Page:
As we close out this year, let’s take a look back at our most popular blogs of 2014. It was clear that this year was the year of Microsoft licensing questions as well as interest in Microsoft Lync and Office 365.
In this post, licensing specialist Seth Rodriquez explains one type of Microsoft audit: the Software Asset Management Review. In this audit, a company must partner with a consulting company (like us). Usually when conducting this audit, the company is simply supposed to report any discrepancies and rectify use or buy licenses.
Seth Rodriquez reviews the important guidelines when it comes to virtualizing any Windows 2012 servers. The most important thing to remember is that Windows Server 2012 is licensed per processor, not physical box.
Persistent Chat within Microsoft Lync is like a chatroom where the messages remain (are persistent) and are accessible to anyone who enters the chat. Drew Haney explains how it works in his post.
This post is a follow-up to number 8, Persistent Chat with Microsoft Lync. In Persistent Chat, administrators can set up topic and ego feeds, which scan for keywords or names. This is especially helpful when parsing through help desk requests.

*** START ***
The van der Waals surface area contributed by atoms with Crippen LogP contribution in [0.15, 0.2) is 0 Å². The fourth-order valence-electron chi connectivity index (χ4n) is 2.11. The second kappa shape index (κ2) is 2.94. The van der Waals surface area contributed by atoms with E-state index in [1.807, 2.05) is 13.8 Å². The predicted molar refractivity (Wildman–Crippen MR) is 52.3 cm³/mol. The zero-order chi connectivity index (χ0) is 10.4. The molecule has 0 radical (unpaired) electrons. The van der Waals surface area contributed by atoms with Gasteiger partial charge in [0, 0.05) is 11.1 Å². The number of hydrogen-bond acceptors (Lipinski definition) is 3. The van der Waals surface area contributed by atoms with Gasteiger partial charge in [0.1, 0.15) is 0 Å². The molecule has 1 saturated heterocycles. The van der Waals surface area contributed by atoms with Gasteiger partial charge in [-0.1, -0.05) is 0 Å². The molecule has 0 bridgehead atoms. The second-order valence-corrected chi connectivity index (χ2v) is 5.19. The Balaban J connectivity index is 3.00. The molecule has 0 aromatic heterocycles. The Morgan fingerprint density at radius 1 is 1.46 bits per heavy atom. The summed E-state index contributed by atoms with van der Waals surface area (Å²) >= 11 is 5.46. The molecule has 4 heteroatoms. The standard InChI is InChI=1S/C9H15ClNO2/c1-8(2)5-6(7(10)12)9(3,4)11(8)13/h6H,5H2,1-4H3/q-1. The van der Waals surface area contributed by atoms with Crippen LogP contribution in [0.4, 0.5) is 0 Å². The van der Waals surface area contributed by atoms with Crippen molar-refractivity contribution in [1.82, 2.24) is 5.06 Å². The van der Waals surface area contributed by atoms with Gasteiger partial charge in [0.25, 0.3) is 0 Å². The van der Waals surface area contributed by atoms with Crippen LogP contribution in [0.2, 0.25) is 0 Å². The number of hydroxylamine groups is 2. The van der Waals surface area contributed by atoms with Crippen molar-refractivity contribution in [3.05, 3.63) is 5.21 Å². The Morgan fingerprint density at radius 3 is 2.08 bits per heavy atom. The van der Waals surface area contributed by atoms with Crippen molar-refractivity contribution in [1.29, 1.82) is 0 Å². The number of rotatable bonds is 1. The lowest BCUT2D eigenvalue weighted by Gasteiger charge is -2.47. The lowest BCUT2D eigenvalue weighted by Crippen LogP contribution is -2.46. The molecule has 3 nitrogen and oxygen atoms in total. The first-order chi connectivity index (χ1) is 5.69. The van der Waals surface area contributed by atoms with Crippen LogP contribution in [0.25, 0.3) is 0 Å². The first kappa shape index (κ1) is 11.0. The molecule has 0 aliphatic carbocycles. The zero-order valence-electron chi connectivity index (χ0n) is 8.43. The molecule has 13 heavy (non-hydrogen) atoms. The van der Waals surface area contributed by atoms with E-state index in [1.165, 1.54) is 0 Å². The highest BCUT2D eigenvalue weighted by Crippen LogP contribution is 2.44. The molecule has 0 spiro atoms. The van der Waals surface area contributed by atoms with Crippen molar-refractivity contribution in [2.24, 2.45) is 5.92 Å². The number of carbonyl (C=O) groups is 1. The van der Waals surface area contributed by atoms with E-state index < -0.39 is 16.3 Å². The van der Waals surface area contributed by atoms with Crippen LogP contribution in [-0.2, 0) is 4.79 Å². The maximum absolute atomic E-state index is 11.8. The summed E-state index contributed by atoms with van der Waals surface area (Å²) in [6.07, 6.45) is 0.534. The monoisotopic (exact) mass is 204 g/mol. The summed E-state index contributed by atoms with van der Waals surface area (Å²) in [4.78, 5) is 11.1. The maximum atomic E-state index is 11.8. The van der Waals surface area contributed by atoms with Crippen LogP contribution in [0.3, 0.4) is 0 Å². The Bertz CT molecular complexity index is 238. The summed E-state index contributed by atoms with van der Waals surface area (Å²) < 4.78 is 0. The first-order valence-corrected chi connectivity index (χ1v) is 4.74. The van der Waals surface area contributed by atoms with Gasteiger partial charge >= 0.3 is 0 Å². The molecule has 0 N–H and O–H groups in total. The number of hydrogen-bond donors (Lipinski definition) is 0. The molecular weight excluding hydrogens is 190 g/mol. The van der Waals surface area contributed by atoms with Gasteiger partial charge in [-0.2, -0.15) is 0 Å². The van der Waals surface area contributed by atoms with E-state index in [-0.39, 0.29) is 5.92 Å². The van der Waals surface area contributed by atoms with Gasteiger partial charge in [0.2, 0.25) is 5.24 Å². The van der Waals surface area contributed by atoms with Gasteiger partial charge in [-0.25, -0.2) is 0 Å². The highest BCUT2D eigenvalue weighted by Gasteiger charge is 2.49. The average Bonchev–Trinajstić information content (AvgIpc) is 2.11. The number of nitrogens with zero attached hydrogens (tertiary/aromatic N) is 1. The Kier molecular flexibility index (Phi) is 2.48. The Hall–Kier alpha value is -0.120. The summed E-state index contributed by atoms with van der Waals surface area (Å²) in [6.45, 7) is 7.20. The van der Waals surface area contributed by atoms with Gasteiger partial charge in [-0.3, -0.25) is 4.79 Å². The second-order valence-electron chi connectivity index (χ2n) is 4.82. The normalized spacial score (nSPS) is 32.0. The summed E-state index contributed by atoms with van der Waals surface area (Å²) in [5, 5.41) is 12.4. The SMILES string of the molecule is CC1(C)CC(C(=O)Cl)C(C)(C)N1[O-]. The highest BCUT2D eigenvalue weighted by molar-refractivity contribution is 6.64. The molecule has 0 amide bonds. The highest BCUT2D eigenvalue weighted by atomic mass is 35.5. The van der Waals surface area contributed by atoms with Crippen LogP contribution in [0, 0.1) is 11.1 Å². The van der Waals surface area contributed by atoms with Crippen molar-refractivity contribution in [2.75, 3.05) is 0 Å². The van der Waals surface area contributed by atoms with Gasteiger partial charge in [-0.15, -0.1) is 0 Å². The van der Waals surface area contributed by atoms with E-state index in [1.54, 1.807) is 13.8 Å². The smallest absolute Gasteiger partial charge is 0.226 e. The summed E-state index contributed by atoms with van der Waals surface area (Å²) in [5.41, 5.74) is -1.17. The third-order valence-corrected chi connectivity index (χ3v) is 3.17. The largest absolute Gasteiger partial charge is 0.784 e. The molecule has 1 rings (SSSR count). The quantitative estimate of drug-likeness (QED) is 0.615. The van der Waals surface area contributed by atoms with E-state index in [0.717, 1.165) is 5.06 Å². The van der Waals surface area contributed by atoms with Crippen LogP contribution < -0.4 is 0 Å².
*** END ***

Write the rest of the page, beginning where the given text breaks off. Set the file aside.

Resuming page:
This post is purely a how-to on activating McAfee’s spam filtering within Office 365, written by one of our engineers Michael Patrick.
While Windows XP met its end of life last April, this post continued to rack up the views. Seth Rodriquez lays out the important Microsoft considerations when you’re upgrading off Windows XP.
If you’re in a hybrid environment with Office 365 but you still have on-prem Exchange, Lync and/or SharePoint, this is for you. Seth explains the licensing ins and outs.
Drew takes you through your choices for provisioning your users in the cloud when you switch to Office 365.
The question of whether or not you need CALs for your SQL server for SharePoint is a common one. It’s a misconception that you’d only need one. Seth explains why in this blog post.
Our most popular post from 2014 belongs to Seth Rodriquez. In this article he explains Windows 8.1 Enterprise is in licensing terms. Windows 8.1 Enterprise is a version of Windows that is only available as a Software Assurance (SA) benefit and is the most robust version of Windows available.